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ARS Home » Southeast Area » Miami, Florida » Subtropical Horticulture Research » Research » Publications at this Location » Publication #368564

Research Project: Development and Application of Genomic-assisted Breeding Strategies to Produce Disease-resistant Cacao Genetic Resources

Location: Subtropical Horticulture Research

Title: Virulence tests of Neofusicoccum parvum, Lasiodiplodia theobromae, and Phytophthora palmivora on Theobroma cacao

item Puig, Alina
item Keith, Lisa
item Matsumoto Brower, Tracie
item Gutierrez, Osman

Submitted to: European Journal of Plant Pathology
Publication Type: Peer Reviewed Journal
Publication Acceptance Date: 1/19/2021
Publication Date: 2/10/2021
Citation: Puig, A. S., Keith, L. M., Matsumoto, T. K., Gutierrez, O. A., & Marelli, J. P. (2021). Virulence tests of Neofusicoccum parvum, Lasiodiplodia theobromae, and Phytophthora palmivora on Theobroma cacao. European Journal of Plant Pathology. 159:851–862.

Interpretive Summary: A new pathogen, Neofusicoccum parvum, was recently found causing disease on cacao pods on Oahu and Hawaii Islands, but its potential impact on the Hawaii cacao industry is unknown. To determine the infection routes and virulence, inoculations with N. parvum were done on unwounded and wounded stems and pods alongside well-known pathogens such as Lasiodiplodia theobromae and Phytophthora palmivora for comparison purposes. One stem inoculated with an isolate of N. parvum developed symptoms, compared with half of the unwounded stems inoculated with P. palmivora. L. theobromae did not cause lesions on any unwounded stems. N. parvum isolates caused disease symptoms on 40 to 100 percent of unwounded pods of GNV 164 and GNV 360, but almost no lesions on ICS 95, SHRS 21 and SHRS 33. Disease severity on wounded pods was similar among N. parvum, L. theobromae, and P. palmivora. In addition to showing the ability of N. parvum to infect unwounded pods, the variation in infection rates suggests that clones have differing levels of resistance to this pathogen. This is the first report of L. theobromae causing lesions in unwounded cacao pods and P. palmivora causing infections in unwounded stems. This research improves our understanding of the infection cycle of three economically important cacao pathogens and may potentially lead to development of effective disease management strategies.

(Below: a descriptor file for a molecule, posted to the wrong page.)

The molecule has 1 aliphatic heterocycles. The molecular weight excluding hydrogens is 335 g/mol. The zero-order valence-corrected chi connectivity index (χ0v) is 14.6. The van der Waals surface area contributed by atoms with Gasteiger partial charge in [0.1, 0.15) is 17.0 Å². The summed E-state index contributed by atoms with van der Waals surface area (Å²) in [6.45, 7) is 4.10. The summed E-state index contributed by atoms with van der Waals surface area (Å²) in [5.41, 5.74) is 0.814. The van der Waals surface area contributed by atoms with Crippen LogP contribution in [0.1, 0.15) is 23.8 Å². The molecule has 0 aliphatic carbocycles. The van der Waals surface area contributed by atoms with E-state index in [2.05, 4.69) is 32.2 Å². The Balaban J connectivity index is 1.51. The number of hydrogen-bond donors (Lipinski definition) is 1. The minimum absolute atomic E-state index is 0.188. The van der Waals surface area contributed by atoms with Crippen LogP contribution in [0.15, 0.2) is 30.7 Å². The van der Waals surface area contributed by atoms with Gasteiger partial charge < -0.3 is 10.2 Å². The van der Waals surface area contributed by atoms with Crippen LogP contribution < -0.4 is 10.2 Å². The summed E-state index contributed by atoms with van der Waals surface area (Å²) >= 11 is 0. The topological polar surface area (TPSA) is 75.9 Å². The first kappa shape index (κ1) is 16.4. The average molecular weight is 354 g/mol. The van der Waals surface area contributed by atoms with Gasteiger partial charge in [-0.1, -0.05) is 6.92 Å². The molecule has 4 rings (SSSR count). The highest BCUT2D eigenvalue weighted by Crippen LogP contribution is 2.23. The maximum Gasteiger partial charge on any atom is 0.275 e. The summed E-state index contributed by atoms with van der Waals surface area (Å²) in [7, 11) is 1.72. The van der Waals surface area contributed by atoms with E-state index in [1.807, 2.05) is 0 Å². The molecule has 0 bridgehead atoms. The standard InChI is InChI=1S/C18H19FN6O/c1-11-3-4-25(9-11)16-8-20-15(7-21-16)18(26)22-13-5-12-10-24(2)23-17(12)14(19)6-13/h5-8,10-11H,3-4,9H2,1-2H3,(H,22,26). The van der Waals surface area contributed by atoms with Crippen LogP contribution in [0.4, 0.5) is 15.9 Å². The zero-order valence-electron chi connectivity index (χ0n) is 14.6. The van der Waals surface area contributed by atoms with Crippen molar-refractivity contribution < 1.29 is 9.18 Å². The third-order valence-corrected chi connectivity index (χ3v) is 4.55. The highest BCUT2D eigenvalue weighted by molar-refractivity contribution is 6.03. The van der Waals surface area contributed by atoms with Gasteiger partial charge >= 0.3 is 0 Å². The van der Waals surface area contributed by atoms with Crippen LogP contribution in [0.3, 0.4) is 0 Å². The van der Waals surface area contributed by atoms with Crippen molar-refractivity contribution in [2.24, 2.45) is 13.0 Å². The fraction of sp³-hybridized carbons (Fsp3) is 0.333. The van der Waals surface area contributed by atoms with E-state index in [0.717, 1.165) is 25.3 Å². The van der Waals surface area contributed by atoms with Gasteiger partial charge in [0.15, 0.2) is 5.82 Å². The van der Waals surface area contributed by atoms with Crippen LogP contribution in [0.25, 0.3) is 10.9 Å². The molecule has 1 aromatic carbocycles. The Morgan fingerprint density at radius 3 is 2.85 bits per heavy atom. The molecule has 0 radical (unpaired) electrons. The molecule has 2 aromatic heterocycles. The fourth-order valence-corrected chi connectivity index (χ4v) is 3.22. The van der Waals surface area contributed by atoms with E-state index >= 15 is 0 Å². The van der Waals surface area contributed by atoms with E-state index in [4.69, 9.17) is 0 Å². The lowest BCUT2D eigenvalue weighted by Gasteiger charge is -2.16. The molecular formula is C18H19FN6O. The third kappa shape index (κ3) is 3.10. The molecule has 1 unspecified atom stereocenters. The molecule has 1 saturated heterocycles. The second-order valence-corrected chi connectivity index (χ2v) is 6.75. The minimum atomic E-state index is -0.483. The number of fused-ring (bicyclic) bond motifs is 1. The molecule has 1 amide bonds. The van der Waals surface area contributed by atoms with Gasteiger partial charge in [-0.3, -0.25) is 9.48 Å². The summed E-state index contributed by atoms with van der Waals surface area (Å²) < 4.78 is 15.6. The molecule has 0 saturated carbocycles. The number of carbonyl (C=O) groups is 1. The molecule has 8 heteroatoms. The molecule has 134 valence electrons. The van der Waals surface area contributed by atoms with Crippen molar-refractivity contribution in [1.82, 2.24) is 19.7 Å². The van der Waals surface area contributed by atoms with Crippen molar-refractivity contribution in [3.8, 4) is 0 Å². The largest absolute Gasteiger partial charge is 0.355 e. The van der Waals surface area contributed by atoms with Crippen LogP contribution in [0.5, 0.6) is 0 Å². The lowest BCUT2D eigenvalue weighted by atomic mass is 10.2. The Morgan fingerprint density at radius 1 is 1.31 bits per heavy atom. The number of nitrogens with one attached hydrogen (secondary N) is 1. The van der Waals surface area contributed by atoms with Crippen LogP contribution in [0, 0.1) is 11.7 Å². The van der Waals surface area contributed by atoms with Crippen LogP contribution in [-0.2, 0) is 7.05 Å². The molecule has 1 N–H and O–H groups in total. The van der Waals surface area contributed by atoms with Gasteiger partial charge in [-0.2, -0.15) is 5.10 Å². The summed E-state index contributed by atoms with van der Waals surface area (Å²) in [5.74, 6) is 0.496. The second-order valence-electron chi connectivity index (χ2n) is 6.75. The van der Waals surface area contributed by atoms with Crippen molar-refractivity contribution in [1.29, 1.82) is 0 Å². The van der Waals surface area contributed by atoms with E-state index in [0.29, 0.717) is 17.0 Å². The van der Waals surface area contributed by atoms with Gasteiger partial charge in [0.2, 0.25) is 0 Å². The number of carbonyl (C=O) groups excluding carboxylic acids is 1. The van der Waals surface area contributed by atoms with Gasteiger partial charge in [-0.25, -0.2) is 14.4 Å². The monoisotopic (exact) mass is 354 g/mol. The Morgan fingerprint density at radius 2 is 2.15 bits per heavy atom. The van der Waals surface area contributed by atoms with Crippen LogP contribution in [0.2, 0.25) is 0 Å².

Technical Abstract: Neofusicoccum parvum is a recently reported pathogen affecting Theobroma cacao L., and has been isolated from symptomatic pods on Oahu and Hawaii Islands. Determining infection routes and virulence are essential for assessing the impact of N. parvum on cacao production and developing effective disease management strategies. Infection routes were determined by inoculating unwounded stems and pods with six isolates of N. parvum alongside Lasiodiplodia theobromae and Phytophthora palmivora. Fifty percent of unwounded stems inoculated with P. palmivora developed lesions, but only a single lesion developed following inoculation with N. parvum (isolate H44). L. theobromae and the remaining N. parvum isolates did not induce lesion development on unwounded stems. In contrast, all N. parvum and L. theobromae isolates produced lesions on 40–100% of unwounded pods of GNV 164 and GNV 360. Low incidences of infection were observed in unwounded pods of ICS 95 (0–66.7%), SHRS 21 (0–75%), and SHRS 33 (0–20%). On wounded pods, all pathogen species produced similar size lesions, ranging from 1.90 to 7.60 cm four days after inoculation. Results from this study show that all three species can produce high rates of pod infection on some clones in the absence of wounds, but stem infection is less likely. In addition, this is the first report of L. theobromae infecting cacao pods and P. palmivora infecting stems in the absence of wounds.